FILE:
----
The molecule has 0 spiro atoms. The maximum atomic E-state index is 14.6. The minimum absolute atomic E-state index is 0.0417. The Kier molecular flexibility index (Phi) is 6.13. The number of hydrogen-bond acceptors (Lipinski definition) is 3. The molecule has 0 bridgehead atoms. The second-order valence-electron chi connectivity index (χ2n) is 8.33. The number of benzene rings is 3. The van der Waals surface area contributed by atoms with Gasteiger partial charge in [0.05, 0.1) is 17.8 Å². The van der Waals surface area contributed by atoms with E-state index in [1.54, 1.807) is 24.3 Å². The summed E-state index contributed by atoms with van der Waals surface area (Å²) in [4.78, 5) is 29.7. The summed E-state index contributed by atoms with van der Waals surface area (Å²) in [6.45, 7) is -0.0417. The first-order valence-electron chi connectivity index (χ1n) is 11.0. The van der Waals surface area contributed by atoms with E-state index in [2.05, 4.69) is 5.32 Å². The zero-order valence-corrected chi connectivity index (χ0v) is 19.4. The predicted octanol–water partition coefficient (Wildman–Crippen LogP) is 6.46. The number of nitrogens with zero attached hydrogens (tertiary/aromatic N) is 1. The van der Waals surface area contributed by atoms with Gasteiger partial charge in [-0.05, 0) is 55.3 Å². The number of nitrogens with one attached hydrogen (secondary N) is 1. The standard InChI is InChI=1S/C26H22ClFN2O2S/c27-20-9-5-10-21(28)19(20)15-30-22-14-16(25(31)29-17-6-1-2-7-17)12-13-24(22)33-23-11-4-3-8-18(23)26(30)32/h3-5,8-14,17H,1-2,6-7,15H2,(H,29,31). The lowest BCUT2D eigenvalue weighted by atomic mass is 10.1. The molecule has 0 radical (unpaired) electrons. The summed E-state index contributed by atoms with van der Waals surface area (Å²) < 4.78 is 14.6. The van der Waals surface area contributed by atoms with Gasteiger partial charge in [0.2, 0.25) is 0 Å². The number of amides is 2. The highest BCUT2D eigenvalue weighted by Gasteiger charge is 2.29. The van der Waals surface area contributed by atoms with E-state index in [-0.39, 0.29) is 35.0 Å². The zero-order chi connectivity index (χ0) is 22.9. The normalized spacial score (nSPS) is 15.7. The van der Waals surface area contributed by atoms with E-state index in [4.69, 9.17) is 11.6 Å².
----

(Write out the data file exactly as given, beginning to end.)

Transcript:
The molecule has 0 spiro atoms. The maximum atomic E-state index is 14.6. The minimum absolute atomic E-state index is 0.0417. The Kier molecular flexibility index (Phi) is 6.13. The number of hydrogen-bond acceptors (Lipinski definition) is 3. The molecule has 0 bridgehead atoms. The second-order valence-electron chi connectivity index (χ2n) is 8.33. The number of benzene rings is 3. The van der Waals surface area contributed by atoms with Gasteiger partial charge in [0.05, 0.1) is 17.8 Å². The van der Waals surface area contributed by atoms with E-state index in [1.54, 1.807) is 24.3 Å². The summed E-state index contributed by atoms with van der Waals surface area (Å²) in [4.78, 5) is 29.7. The summed E-state index contributed by atoms with van der Waals surface area (Å²) in [6.45, 7) is -0.0417. The first-order valence-electron chi connectivity index (χ1n) is 11.0. The van der Waals surface area contributed by atoms with E-state index in [2.05, 4.69) is 5.32 Å². The zero-order valence-corrected chi connectivity index (χ0v) is 19.4. The predicted octanol–water partition coefficient (Wildman–Crippen LogP) is 6.46. The number of nitrogens with zero attached hydrogens (tertiary/aromatic N) is 1. The van der Waals surface area contributed by atoms with Gasteiger partial charge in [-0.05, 0) is 55.3 Å². The number of nitrogens with one attached hydrogen (secondary N) is 1. The standard InChI is InChI=1S/C26H22ClFN2O2S/c27-20-9-5-10-21(28)19(20)15-30-22-14-16(25(31)29-17-6-1-2-7-17)12-13-24(22)33-23-11-4-3-8-18(23)26(30)32/h3-5,8-14,17H,1-2,6-7,15H2,(H,29,31). The lowest BCUT2D eigenvalue weighted by atomic mass is 10.1. The molecule has 0 radical (unpaired) electrons. The summed E-state index contributed by atoms with van der Waals surface area (Å²) < 4.78 is 14.6. The van der Waals surface area contributed by atoms with Gasteiger partial charge in [0.2, 0.25) is 0 Å². The number of amides is 2. The highest BCUT2D eigenvalue weighted by Gasteiger charge is 2.29. The van der Waals surface area contributed by atoms with E-state index in [-0.39, 0.29) is 35.0 Å². The zero-order chi connectivity index (χ0) is 22.9. The normalized spacial score (nSPS) is 15.7. The van der Waals surface area contributed by atoms with E-state index in [4.69, 9.17) is 11.6 Å².